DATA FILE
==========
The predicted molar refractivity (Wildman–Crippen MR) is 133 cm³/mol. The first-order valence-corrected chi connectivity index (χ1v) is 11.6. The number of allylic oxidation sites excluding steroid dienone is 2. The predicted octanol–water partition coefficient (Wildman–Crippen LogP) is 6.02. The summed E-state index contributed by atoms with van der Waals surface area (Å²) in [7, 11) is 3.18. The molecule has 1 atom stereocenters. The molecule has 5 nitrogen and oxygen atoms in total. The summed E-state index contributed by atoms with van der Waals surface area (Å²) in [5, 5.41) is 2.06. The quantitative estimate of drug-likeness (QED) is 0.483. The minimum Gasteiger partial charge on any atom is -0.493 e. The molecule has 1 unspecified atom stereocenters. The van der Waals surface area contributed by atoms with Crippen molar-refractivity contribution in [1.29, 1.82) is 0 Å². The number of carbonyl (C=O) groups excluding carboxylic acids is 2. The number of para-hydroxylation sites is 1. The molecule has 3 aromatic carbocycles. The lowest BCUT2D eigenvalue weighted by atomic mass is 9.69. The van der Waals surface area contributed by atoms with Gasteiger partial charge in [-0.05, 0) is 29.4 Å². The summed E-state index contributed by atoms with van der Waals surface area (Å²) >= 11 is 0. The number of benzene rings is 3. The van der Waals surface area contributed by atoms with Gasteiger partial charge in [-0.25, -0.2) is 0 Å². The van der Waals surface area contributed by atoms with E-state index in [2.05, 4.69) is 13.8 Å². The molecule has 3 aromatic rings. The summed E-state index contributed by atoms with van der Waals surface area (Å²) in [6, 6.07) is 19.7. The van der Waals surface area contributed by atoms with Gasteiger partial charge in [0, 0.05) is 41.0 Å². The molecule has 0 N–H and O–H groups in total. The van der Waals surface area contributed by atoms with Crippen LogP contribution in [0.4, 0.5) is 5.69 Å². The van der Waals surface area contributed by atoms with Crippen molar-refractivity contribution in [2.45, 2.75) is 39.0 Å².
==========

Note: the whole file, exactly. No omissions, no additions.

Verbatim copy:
The predicted molar refractivity (Wildman–Crippen MR) is 133 cm³/mol. The first-order valence-corrected chi connectivity index (χ1v) is 11.6. The number of allylic oxidation sites excluding steroid dienone is 2. The predicted octanol–water partition coefficient (Wildman–Crippen LogP) is 6.02. The summed E-state index contributed by atoms with van der Waals surface area (Å²) in [7, 11) is 3.18. The molecule has 1 atom stereocenters. The molecule has 5 nitrogen and oxygen atoms in total. The summed E-state index contributed by atoms with van der Waals surface area (Å²) in [5, 5.41) is 2.06. The quantitative estimate of drug-likeness (QED) is 0.483. The minimum Gasteiger partial charge on any atom is -0.493 e. The molecule has 1 unspecified atom stereocenters. The van der Waals surface area contributed by atoms with Crippen molar-refractivity contribution in [1.29, 1.82) is 0 Å². The number of carbonyl (C=O) groups excluding carboxylic acids is 2. The number of para-hydroxylation sites is 1. The molecule has 3 aromatic carbocycles. The lowest BCUT2D eigenvalue weighted by atomic mass is 9.69. The van der Waals surface area contributed by atoms with Gasteiger partial charge in [-0.05, 0) is 29.4 Å². The summed E-state index contributed by atoms with van der Waals surface area (Å²) >= 11 is 0. The number of benzene rings is 3. The van der Waals surface area contributed by atoms with Gasteiger partial charge in [-0.25, -0.2) is 0 Å². The van der Waals surface area contributed by atoms with E-state index in [2.05, 4.69) is 13.8 Å². The molecule has 3 aromatic rings. The summed E-state index contributed by atoms with van der Waals surface area (Å²) in [6, 6.07) is 19.7. The van der Waals surface area contributed by atoms with Gasteiger partial charge in [0, 0.05) is 41.0 Å². The molecule has 0 N–H and O–H groups in total. The van der Waals surface area contributed by atoms with Crippen LogP contribution in [0.4, 0.5) is 5.69 Å². The van der Waals surface area contributed by atoms with Crippen molar-refractivity contribution in [2.45, 2.75) is 39.0 Å².